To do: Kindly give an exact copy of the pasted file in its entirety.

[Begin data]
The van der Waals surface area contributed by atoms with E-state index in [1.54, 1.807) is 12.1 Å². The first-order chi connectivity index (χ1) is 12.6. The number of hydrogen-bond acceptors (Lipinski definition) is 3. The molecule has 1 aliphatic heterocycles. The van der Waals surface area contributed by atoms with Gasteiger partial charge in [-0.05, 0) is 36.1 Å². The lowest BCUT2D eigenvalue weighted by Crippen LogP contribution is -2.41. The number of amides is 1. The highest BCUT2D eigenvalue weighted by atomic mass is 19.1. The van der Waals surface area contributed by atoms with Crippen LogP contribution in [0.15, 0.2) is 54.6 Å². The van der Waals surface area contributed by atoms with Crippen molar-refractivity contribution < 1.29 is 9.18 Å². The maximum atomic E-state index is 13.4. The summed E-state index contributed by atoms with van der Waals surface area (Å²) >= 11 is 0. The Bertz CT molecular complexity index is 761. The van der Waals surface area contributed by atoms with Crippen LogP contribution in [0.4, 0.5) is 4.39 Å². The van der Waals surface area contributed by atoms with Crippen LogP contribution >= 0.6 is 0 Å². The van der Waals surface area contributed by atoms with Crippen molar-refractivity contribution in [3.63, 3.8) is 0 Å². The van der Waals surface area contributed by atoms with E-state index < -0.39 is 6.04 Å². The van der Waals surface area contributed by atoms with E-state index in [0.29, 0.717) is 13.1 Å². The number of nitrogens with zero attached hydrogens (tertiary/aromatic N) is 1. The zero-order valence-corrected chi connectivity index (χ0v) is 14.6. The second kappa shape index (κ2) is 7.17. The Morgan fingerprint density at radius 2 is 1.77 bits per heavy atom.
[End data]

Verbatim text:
The van der Waals surface area contributed by atoms with E-state index in [1.54, 1.807) is 12.1 Å². The first-order chi connectivity index (χ1) is 12.6. The number of hydrogen-bond acceptors (Lipinski definition) is 3. The molecule has 1 aliphatic heterocycles. The van der Waals surface area contributed by atoms with Gasteiger partial charge in [-0.05, 0) is 36.1 Å². The lowest BCUT2D eigenvalue weighted by Crippen LogP contribution is -2.41. The number of amides is 1. The highest BCUT2D eigenvalue weighted by atomic mass is 19.1. The van der Waals surface area contributed by atoms with Crippen LogP contribution in [0.15, 0.2) is 54.6 Å². The van der Waals surface area contributed by atoms with Crippen molar-refractivity contribution < 1.29 is 9.18 Å². The maximum atomic E-state index is 13.4. The summed E-state index contributed by atoms with van der Waals surface area (Å²) >= 11 is 0. The Bertz CT molecular complexity index is 761. The van der Waals surface area contributed by atoms with Crippen LogP contribution in [0.4, 0.5) is 4.39 Å². The van der Waals surface area contributed by atoms with Crippen LogP contribution >= 0.6 is 0 Å². The van der Waals surface area contributed by atoms with Crippen molar-refractivity contribution in [3.63, 3.8) is 0 Å². The van der Waals surface area contributed by atoms with E-state index < -0.39 is 6.04 Å². The van der Waals surface area contributed by atoms with E-state index in [0.29, 0.717) is 13.1 Å². The number of nitrogens with zero attached hydrogens (tertiary/aromatic N) is 1. The zero-order valence-corrected chi connectivity index (χ0v) is 14.6. The second kappa shape index (κ2) is 7.17. The Morgan fingerprint density at radius 2 is 1.77 bits per heavy atom.